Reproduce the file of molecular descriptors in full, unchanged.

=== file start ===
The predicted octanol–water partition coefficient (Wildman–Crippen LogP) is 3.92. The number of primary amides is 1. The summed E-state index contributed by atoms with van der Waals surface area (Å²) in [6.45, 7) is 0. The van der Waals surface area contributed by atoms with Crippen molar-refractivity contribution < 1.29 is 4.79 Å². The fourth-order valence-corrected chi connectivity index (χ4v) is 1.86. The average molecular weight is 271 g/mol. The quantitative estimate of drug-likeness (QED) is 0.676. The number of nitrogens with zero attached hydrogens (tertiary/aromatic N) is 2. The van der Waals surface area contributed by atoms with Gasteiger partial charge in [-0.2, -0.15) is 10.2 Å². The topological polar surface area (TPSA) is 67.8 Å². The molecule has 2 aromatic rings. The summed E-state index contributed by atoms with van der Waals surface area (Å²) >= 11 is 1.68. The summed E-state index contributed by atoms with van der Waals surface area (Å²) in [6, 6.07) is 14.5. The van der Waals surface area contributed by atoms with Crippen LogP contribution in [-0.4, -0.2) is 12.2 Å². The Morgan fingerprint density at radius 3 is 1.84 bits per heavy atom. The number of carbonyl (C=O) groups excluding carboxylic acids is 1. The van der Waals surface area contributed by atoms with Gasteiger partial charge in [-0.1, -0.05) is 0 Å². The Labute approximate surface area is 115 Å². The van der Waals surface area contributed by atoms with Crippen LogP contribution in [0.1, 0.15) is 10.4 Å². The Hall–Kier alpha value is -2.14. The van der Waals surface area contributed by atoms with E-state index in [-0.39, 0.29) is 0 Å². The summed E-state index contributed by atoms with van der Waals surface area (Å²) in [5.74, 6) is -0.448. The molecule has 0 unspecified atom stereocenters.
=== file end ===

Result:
The predicted octanol–water partition coefficient (Wildman–Crippen LogP) is 3.92. The number of primary amides is 1. The summed E-state index contributed by atoms with van der Waals surface area (Å²) in [6.45, 7) is 0. The van der Waals surface area contributed by atoms with Crippen molar-refractivity contribution < 1.29 is 4.79 Å². The fourth-order valence-corrected chi connectivity index (χ4v) is 1.86. The average molecular weight is 271 g/mol. The quantitative estimate of drug-likeness (QED) is 0.676. The number of nitrogens with zero attached hydrogens (tertiary/aromatic N) is 2. The van der Waals surface area contributed by atoms with Gasteiger partial charge in [-0.2, -0.15) is 10.2 Å². The topological polar surface area (TPSA) is 67.8 Å². The molecule has 2 aromatic rings. The summed E-state index contributed by atoms with van der Waals surface area (Å²) >= 11 is 1.68. The summed E-state index contributed by atoms with van der Waals surface area (Å²) in [6, 6.07) is 14.5. The van der Waals surface area contributed by atoms with Crippen LogP contribution in [-0.4, -0.2) is 12.2 Å². The Morgan fingerprint density at radius 3 is 1.84 bits per heavy atom. The number of carbonyl (C=O) groups excluding carboxylic acids is 1. The van der Waals surface area contributed by atoms with Gasteiger partial charge in [-0.1, -0.05) is 0 Å². The Labute approximate surface area is 115 Å². The van der Waals surface area contributed by atoms with Crippen LogP contribution in [0.1, 0.15) is 10.4 Å². The Hall–Kier alpha value is -2.14. The van der Waals surface area contributed by atoms with E-state index in [-0.39, 0.29) is 0 Å². The summed E-state index contributed by atoms with van der Waals surface area (Å²) in [5.74, 6) is -0.448. The molecule has 0 unspecified atom stereocenters.